Iraqi forces link up in north Mosul, make gains in southeast

Iraqi forces link up in north Mosul, make gains in southeast

Iraqi forces link up in north Mosul, make gains in southeast Iraqi forces joined flanks in northern Mosul and drove back the Islamic State of Iraq and the Levant (ISIL) militants in the southeast on Jan. 12 in a renewed push that has brought them closer to controlling the eastern half of the city. 

Elite Counter Terrorism Service (CTS) units also reached the southern 2nd Bridge, also called the Freedom Bridge, one of five running across the river that bisects Mosul from north to south, the military statement reported by state TV said, according to Reuters. 

Iraqi forces, who are fighting in eastern Mosul, have now reached two of the bridges, and battled their way to the southernmost 4th Bridge several days ago.

All the bridges have been hit by U.S. coalition air strikes in an effort to hamper ISIL militants’ movement across the city. U.S. and Iraqi military officials say ISIL has caused further damage to at least two of them to try to hamper any Iraqi advance across the river.

Further north, CTS forces took control of 7th Nissan and Sadeeq districts, linking up with army troops that had pushed through al-Hadba neighborhood, CTS spokesman Sabah al-Numan told Reuters.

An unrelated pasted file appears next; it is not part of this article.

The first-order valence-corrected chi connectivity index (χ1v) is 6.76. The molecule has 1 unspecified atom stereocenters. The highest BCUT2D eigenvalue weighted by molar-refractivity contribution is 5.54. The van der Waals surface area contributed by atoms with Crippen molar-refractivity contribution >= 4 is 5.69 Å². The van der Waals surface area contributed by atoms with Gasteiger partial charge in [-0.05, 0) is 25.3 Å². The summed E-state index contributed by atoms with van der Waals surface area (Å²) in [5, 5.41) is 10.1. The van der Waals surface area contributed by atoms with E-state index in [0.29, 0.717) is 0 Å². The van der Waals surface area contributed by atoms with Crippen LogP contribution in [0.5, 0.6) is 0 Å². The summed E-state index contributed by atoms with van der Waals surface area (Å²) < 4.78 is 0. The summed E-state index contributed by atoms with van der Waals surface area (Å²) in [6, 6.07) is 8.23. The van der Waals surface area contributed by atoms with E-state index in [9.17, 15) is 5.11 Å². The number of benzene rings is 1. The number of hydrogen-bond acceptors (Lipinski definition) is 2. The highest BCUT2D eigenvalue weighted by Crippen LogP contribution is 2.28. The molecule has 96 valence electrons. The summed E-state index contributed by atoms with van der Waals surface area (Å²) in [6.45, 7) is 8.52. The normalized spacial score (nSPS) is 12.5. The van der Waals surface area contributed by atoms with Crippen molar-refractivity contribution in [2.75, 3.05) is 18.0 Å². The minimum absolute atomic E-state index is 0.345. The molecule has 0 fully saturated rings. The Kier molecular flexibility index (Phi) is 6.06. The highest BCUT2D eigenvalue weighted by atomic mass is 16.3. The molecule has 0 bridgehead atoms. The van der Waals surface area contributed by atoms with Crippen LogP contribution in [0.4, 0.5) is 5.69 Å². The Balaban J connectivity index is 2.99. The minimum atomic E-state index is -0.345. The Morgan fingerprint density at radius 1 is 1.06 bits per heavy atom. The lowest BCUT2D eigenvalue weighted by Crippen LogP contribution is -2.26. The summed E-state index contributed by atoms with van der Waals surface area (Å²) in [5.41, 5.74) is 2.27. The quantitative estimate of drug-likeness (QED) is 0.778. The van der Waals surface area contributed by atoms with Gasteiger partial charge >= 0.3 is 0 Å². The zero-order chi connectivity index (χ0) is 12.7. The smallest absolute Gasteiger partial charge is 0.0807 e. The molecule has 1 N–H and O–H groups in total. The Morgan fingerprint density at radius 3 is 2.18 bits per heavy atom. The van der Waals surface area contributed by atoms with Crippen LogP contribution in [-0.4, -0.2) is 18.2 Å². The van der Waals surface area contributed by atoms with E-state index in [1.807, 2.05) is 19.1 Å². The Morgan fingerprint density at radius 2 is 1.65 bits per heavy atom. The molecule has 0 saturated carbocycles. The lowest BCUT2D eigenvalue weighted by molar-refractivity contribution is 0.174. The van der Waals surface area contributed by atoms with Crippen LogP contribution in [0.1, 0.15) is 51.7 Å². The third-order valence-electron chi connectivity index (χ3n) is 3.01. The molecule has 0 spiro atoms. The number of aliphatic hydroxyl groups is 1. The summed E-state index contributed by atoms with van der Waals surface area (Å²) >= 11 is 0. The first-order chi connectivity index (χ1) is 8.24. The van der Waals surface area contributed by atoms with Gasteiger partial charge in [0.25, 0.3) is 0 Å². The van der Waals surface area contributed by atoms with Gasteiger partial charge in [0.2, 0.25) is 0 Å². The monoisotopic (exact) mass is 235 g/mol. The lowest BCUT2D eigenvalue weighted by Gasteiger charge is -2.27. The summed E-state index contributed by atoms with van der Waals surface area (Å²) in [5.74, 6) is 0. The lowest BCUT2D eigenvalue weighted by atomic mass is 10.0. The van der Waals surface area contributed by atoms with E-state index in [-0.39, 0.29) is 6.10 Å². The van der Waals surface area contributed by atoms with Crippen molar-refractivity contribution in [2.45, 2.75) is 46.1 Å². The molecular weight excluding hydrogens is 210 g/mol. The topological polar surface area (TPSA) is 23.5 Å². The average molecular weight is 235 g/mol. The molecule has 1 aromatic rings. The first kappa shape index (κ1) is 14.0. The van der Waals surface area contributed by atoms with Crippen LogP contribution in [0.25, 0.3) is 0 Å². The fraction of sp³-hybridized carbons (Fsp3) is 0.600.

“This is considered contact between the troops of the northern front and CTS. This... will prevent any gap between the axes which the enemy could use,” he said by phone. “The enemy is now located only in front of the troops, not at their sides.” 

Numan said more than 85 percent of eastern Mosul was now under control of pro-government forces, up from nearly 75 percent a week ago. 

Brett McGurk, Washington’s envoy to the U.S.-led coalition backing the Iraqi offensive with air strikes, training and advice, called the link-up a “milestone” and said in a tweet that ISIL’s defenses were weakening. 

In Mosul’s northeast, CTS forces fought their way into the Mosul University area and were near the technical college on the eastern side of the campus, a Reuters reporter at the front lines said. 

An Iraqi officer said army units backed by air strikes had also taken control of Hadba district, north of the university, and would aid the assault on the complex.

When it launched the offensive in October 2016, the Iraqi government hoped to have retaken the city by the end of 2016, but Iraqi Prime Minister Haider al-Abadi said last month that it could now take another three months to drive the militants out.